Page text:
The value of Fidelity’s Twitter holdings has dropped by 56 percent since the firm was one of the outside investors that helped fund Elon Musk’s $44 billion acquisition of the company. This readjustment is being made while Twitter faces a variety of difficulties, many of which are the direct result of haphazard management choices (such as the flight of advertisers from the platform).
According to a monthly disclosure and Fidelity Contrafund letter, first published by Axios today, Fidelity’s Blue Chip Growth Fund’s position in Twitter was valued at about $8.63 million as of November. This is a decrease from the previous month’s total of $19.66 million.
One possible cause is the current state of the economy. When Stripe’s value was lowered internally by 28% in July, Instacart’s was reportedly lowered by 75% this week.
However, Twitter’s vacillating practises since Musk’s departure haven’t exactly helped.
Technically, the network has been less reliable as of late, with disruptions occurring on Wednesday after Musk made “major” modifications to the server architecture in the background. The Twitter team that advised the company on content moderation and human rights problems including suicide prevention was recently disbanded as part of a round of layoffs in the company’s public policy and engineering division. As a result of temporarily suspending the accounts of some high-profile journalists and then restoring them, the firm has drawn the ire of authorities.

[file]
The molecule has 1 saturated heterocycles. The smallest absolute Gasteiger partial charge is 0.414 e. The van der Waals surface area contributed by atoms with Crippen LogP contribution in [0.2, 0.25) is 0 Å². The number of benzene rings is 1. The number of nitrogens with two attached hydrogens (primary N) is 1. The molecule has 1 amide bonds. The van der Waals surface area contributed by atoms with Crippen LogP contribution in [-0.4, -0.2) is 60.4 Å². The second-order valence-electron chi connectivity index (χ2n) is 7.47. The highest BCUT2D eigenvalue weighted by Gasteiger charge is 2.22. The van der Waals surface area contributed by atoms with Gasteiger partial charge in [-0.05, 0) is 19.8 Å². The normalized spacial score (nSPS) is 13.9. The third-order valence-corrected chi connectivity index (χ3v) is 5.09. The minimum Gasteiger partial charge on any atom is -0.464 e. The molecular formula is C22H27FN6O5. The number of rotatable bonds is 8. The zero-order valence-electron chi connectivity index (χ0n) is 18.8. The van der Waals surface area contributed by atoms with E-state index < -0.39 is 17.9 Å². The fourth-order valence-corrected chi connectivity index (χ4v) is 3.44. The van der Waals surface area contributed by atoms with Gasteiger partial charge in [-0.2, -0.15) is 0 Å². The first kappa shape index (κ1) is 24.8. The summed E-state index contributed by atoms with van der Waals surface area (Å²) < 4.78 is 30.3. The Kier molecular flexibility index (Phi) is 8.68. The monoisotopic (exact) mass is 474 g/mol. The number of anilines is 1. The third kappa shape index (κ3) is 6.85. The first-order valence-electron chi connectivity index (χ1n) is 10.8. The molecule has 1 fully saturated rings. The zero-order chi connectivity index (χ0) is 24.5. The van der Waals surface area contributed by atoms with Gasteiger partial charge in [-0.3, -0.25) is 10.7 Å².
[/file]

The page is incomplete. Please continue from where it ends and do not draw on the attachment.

On the other hand, as Axios business writer Dan Primack pointed out in a tweet that was spot on, Fidelity appears to significantly rely on public market performance when it comes to valuations. It is probable that the company does not have any confidential information regarding Twitter’s financial standing.
Twitter is making a lot of cuts as interest payments on its $13 billion in debt are coming due and the company’s income falls. Media Matters for America reported in November that of the top 100 advertisers on Twitter, half no longer appear to be using the platform, despite having spent about $750 million on Twitter advertisements so far this year. Twitter is putting a lot of emphasis on its Twitter Blue service in an effort to increase its revenue from this source. Data from outside sources suggests, however, that its growth has been sluggish.
According to a recent report by The New York Times, some Twitter employees are bringing their own toilet paper to the office because the company has reduced janitorial services. Furthermore, Twitter has reportedly stopped paying rent for several of its offices, including its San Francisco headquarters.
According to the aforementioned Times article, Musk has spent the last several weeks trying to recuperate money by closing a data centre and holding a fire sale after putting office furnishings up for auction. This would amount to savings of around $500 million that are unrelated to wages.
According to The Wall Street Journal, Musk’s team has independently approached investors about a possible new investment in Twitter at the same price as the initial $44 billion acquisition.
Musk ended a poll he had posted asking if he should resign as CEO on December 19 with overwhelming support for him doing so. Several days later, Musk reacted, claiming that he would step down from his position as CEO “as soon as [he] found someone dumb enough to take the job” and that he would instead “simply lead the software and servers teams.”
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